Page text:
By Jamie Cumby
Today, Preserving the World’s Rarest Books invites you to be our Valentine for a discussion of Jean Bouchet’s Les angoisses et remeds d’amours (the agonies and remedies of love). This collection of romance poems first appeared in Paris in 1501 (USTC 94750), followed by Bouchet’s authorized version in Poitiers in 1536 (USTC 27624). This text went into five subsequent editions in Poitiers, Lyon, and Rouen in the sixteenth century. Two of these came from the Rouen printer-bookseller Abraham Cousturier. Cousturier produced three editions in the span of four years: one in 1599, in 1600, and in 1602. We have identified only one surviving copy of the 1600 edition, currently held in Vassar College’s Special Collections library.
Vassar’s copy comes from the library of Mabel L. Rossbach, donated to the college following her death in 1967. Mrs. Rossbach built a varied collection of 970 books, chosen for their literary and intellectual merits, as well as for more bibliographic considerations like bindings and provenance. Among more popular choices for twentieth-century American collectors, like a Kelmscott Chaucer and a Doves Press Bible, her collection includes a number of examples of early modern French romance literature. She may well have developed a taste for the genre while studying at the Sorbonne. This copy was very likely bought while she was in France, as its previous owner, A. Renaud, died shortly before she came to Paris. Renaud, a bibliophile from Lyon, was probably responsible for commissioning this copy’s nineteenth-century binding (see image at top), executed by the prestigious Thibaron-Joly workshop in Paris (1874-1885). You can browse many Thibaron-Joly bindings on the British Library’s Database of Bookbindings.
Bouchet’s Angoisses is a series of poems exploring the pitfalls of love, with the author as the counsellor for several lovers whose romantic adventures have gone terribly wrong. They recount stories of betrayal, estrangement and treachery, while drawing on classical works like the Metamorphoses. Bouchet lightens a dark mood with a comic remedium to the lovers’ woes delivered by Pallas, who pauses to defend the author from Cupid’s arrows.
Abraham Cousturier, who printed this edition, specialized in vernacular literature. The vast majority of his imprints are of poetry and drama, though he dabbled in schoolbooks with one translated edition of Cato’s Distichs (USTC 95390). To accompany the Angoisses, Cousturier added a second work to his edition: a French translation of the Historia de duobus amantibus, or ‘The tale of two lovers, Euralius and Lucretia.’ This fifteenth-century romance novel by Pope Pius II appeared in some seventy printed editions between the fifteenth and sixteenth centuries. Where the Angoisses is despairing, the Histoire d’Eurial & Lucresse is a lively tale of a passion reciprocated, though Lucretia is married.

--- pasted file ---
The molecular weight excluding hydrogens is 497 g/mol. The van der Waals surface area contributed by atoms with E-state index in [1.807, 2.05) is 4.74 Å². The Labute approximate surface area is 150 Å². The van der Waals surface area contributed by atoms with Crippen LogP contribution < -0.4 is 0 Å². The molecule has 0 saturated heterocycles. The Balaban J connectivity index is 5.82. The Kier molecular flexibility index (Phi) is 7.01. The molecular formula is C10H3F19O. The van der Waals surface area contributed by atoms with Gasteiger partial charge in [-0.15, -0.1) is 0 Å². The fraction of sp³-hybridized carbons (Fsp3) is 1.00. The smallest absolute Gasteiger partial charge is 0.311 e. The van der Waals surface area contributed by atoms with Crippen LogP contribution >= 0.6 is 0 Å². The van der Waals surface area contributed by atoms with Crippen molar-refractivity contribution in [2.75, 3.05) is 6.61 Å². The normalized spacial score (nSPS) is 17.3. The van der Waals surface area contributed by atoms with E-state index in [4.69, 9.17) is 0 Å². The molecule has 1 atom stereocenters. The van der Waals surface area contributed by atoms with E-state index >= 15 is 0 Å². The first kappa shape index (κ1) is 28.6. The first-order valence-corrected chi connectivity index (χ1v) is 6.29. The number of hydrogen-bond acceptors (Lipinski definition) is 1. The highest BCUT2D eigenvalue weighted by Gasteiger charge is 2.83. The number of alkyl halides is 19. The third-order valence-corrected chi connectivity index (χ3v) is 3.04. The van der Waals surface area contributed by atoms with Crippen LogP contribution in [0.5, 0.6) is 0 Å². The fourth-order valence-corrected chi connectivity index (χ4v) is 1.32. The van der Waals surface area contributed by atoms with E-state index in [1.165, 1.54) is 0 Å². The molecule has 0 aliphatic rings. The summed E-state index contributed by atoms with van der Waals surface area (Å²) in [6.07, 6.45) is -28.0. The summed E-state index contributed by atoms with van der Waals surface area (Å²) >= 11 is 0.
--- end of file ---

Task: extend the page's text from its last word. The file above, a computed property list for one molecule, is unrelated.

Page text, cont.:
Packaging different texts together in this way was a common practice among early modern publishers but one that paid little attention to authorial preferences. During his lifetime, Bouchet, who was a practicing lawyer as well as a court poet, raged against this practice as a corruption of his texts. However, Cousturier’s edition would have been far less offensive to Bouchet than the case that launched his original complaint. In 1503, Antoine Vérard published one of Bouchet’s poems along with other texts from miscellaneous sources, all under the name of the more famous author Sebastian Brant (USTC 26021)!
The 1599, 1600, and 1602 editions of the Angoisses were small and inexpensive duodecimos, a book format for which a printer laid out twelve pages of text on each side of a single sheet. When editions of the same text come from a press in rapid succession, it is an indicator that copies were selling quickly. But, because he used a small format, Cousturier needed to compose only ten sheets’ worth of type for each edition of 120 leaves per copy.
This rare surviving copy of French language romance poetry tells us some interesting things about its consumption, then and now. It was first issued in an inexpensive format from a relatively small provincial press and packaged along with a known bestseller. It was popular enough to require two new editions in a very short period of time, one of which was nearly read to death. In the nineteenth and twentieth centuries, it enjoyed a second life as an item of interest for later bibliophiles with a taste for sixteenth-century French poetry. Now, we can enjoy it as a piece of literature, a piece of printing history, and a story about readership.
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Jamie Cumby is a PhD student at the University of St Andrews. She is currently a Senior Editor on Preserving the World’s Rarest Books, and has been affiliated with the USTC project since beginning her PhD in 2014. Her ongoing work explores the development of the publishing industry in Lyon before the Wars of Religion, with special attention to the Compagnie des libraires. She is also St Andrews’ contributor to the Material Evidence in Incunabula database. You can follow her on Twitter at @JECumby.